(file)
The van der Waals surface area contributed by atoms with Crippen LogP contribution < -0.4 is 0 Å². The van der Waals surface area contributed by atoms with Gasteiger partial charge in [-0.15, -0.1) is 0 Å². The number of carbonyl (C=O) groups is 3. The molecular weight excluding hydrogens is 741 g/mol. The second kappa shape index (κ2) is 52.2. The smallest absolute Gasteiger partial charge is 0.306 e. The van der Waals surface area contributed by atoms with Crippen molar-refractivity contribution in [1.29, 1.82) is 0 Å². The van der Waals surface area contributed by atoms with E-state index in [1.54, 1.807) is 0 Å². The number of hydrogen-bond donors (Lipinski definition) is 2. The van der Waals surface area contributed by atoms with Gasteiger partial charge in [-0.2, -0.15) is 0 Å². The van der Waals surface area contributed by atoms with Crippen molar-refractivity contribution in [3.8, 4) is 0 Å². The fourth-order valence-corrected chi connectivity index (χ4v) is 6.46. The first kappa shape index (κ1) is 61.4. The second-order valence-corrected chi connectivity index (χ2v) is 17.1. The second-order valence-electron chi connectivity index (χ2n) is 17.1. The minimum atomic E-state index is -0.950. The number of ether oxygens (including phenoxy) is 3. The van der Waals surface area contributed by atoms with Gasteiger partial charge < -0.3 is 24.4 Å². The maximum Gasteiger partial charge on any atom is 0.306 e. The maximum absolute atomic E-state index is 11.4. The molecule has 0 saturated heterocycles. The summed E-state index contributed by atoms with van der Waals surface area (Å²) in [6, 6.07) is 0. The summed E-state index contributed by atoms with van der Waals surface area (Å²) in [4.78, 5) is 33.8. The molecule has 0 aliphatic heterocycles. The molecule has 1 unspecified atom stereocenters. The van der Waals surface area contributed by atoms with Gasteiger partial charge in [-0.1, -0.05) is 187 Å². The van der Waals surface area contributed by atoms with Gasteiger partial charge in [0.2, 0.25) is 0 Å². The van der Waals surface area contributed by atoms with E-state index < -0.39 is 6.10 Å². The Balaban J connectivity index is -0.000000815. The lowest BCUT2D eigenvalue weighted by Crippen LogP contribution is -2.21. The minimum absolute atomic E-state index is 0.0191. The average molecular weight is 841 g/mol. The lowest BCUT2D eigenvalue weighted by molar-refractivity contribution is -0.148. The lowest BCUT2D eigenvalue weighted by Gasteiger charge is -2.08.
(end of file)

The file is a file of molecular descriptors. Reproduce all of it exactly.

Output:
The van der Waals surface area contributed by atoms with Crippen LogP contribution < -0.4 is 0 Å². The van der Waals surface area contributed by atoms with Gasteiger partial charge in [-0.15, -0.1) is 0 Å². The number of carbonyl (C=O) groups is 3. The molecular weight excluding hydrogens is 741 g/mol. The second kappa shape index (κ2) is 52.2. The smallest absolute Gasteiger partial charge is 0.306 e. The van der Waals surface area contributed by atoms with Crippen molar-refractivity contribution in [1.29, 1.82) is 0 Å². The van der Waals surface area contributed by atoms with E-state index in [1.54, 1.807) is 0 Å². The number of hydrogen-bond donors (Lipinski definition) is 2. The van der Waals surface area contributed by atoms with Gasteiger partial charge in [-0.2, -0.15) is 0 Å². The van der Waals surface area contributed by atoms with Crippen molar-refractivity contribution in [3.8, 4) is 0 Å². The fourth-order valence-corrected chi connectivity index (χ4v) is 6.46. The first kappa shape index (κ1) is 61.4. The second-order valence-corrected chi connectivity index (χ2v) is 17.1. The second-order valence-electron chi connectivity index (χ2n) is 17.1. The minimum atomic E-state index is -0.950. The number of ether oxygens (including phenoxy) is 3. The van der Waals surface area contributed by atoms with Gasteiger partial charge < -0.3 is 24.4 Å². The maximum Gasteiger partial charge on any atom is 0.306 e. The maximum absolute atomic E-state index is 11.4. The molecule has 0 saturated heterocycles. The summed E-state index contributed by atoms with van der Waals surface area (Å²) in [6, 6.07) is 0. The summed E-state index contributed by atoms with van der Waals surface area (Å²) in [4.78, 5) is 33.8. The molecule has 0 aliphatic heterocycles. The molecule has 1 unspecified atom stereocenters. The van der Waals surface area contributed by atoms with Gasteiger partial charge in [-0.1, -0.05) is 187 Å². The van der Waals surface area contributed by atoms with Gasteiger partial charge in [0.2, 0.25) is 0 Å². The van der Waals surface area contributed by atoms with E-state index < -0.39 is 6.10 Å². The Balaban J connectivity index is -0.000000815. The lowest BCUT2D eigenvalue weighted by Crippen LogP contribution is -2.21. The minimum absolute atomic E-state index is 0.0191. The average molecular weight is 841 g/mol. The lowest BCUT2D eigenvalue weighted by molar-refractivity contribution is -0.148. The lowest BCUT2D eigenvalue weighted by Gasteiger charge is -2.08.